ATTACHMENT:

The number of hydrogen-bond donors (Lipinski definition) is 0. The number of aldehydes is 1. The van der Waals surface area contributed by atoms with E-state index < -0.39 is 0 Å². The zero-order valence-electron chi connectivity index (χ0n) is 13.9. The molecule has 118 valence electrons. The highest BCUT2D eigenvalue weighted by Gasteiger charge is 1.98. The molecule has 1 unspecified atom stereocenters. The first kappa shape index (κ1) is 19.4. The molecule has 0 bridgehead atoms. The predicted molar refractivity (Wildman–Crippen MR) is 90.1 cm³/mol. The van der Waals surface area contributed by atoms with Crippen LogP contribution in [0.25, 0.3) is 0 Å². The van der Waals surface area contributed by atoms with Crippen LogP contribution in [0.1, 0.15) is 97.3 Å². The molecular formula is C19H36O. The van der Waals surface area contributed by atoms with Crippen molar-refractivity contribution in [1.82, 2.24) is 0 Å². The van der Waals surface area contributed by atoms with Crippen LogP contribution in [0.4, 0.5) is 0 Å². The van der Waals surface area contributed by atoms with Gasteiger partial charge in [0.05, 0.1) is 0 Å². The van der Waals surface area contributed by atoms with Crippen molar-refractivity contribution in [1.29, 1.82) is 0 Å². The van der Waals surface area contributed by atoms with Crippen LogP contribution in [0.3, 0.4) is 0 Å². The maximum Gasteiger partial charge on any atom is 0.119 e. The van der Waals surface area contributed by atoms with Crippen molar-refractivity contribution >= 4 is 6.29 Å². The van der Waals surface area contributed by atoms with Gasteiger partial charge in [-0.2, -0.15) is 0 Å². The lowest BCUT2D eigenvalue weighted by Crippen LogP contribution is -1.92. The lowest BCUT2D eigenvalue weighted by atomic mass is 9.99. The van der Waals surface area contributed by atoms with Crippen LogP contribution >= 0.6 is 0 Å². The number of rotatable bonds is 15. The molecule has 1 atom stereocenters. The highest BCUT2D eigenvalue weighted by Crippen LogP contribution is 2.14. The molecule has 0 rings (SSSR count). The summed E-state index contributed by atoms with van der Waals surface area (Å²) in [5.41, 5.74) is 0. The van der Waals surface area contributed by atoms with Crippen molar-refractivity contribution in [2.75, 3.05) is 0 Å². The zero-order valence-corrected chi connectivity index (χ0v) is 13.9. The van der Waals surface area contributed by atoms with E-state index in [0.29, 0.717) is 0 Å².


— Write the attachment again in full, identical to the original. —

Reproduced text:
The number of hydrogen-bond donors (Lipinski definition) is 0. The number of aldehydes is 1. The van der Waals surface area contributed by atoms with E-state index < -0.39 is 0 Å². The zero-order valence-electron chi connectivity index (χ0n) is 13.9. The molecule has 118 valence electrons. The highest BCUT2D eigenvalue weighted by Gasteiger charge is 1.98. The molecule has 1 unspecified atom stereocenters. The first kappa shape index (κ1) is 19.4. The molecule has 0 bridgehead atoms. The predicted molar refractivity (Wildman–Crippen MR) is 90.1 cm³/mol. The van der Waals surface area contributed by atoms with Crippen LogP contribution in [0.25, 0.3) is 0 Å². The van der Waals surface area contributed by atoms with Crippen LogP contribution in [0.1, 0.15) is 97.3 Å². The molecular formula is C19H36O. The van der Waals surface area contributed by atoms with Crippen molar-refractivity contribution in [1.82, 2.24) is 0 Å². The van der Waals surface area contributed by atoms with Crippen LogP contribution in [0.4, 0.5) is 0 Å². The van der Waals surface area contributed by atoms with Gasteiger partial charge in [0.05, 0.1) is 0 Å². The van der Waals surface area contributed by atoms with Crippen molar-refractivity contribution in [1.29, 1.82) is 0 Å². The van der Waals surface area contributed by atoms with Crippen LogP contribution in [0.3, 0.4) is 0 Å². The maximum Gasteiger partial charge on any atom is 0.119 e. The van der Waals surface area contributed by atoms with Crippen molar-refractivity contribution >= 4 is 6.29 Å². The van der Waals surface area contributed by atoms with Gasteiger partial charge in [-0.2, -0.15) is 0 Å². The lowest BCUT2D eigenvalue weighted by Crippen LogP contribution is -1.92. The lowest BCUT2D eigenvalue weighted by atomic mass is 9.99. The van der Waals surface area contributed by atoms with Crippen LogP contribution >= 0.6 is 0 Å². The number of rotatable bonds is 15. The molecule has 1 atom stereocenters. The highest BCUT2D eigenvalue weighted by Crippen LogP contribution is 2.14. The molecule has 0 rings (SSSR count). The summed E-state index contributed by atoms with van der Waals surface area (Å²) in [5.41, 5.74) is 0. The van der Waals surface area contributed by atoms with Crippen molar-refractivity contribution in [2.75, 3.05) is 0 Å². The zero-order valence-corrected chi connectivity index (χ0v) is 13.9. The van der Waals surface area contributed by atoms with E-state index in [0.29, 0.717) is 0 Å².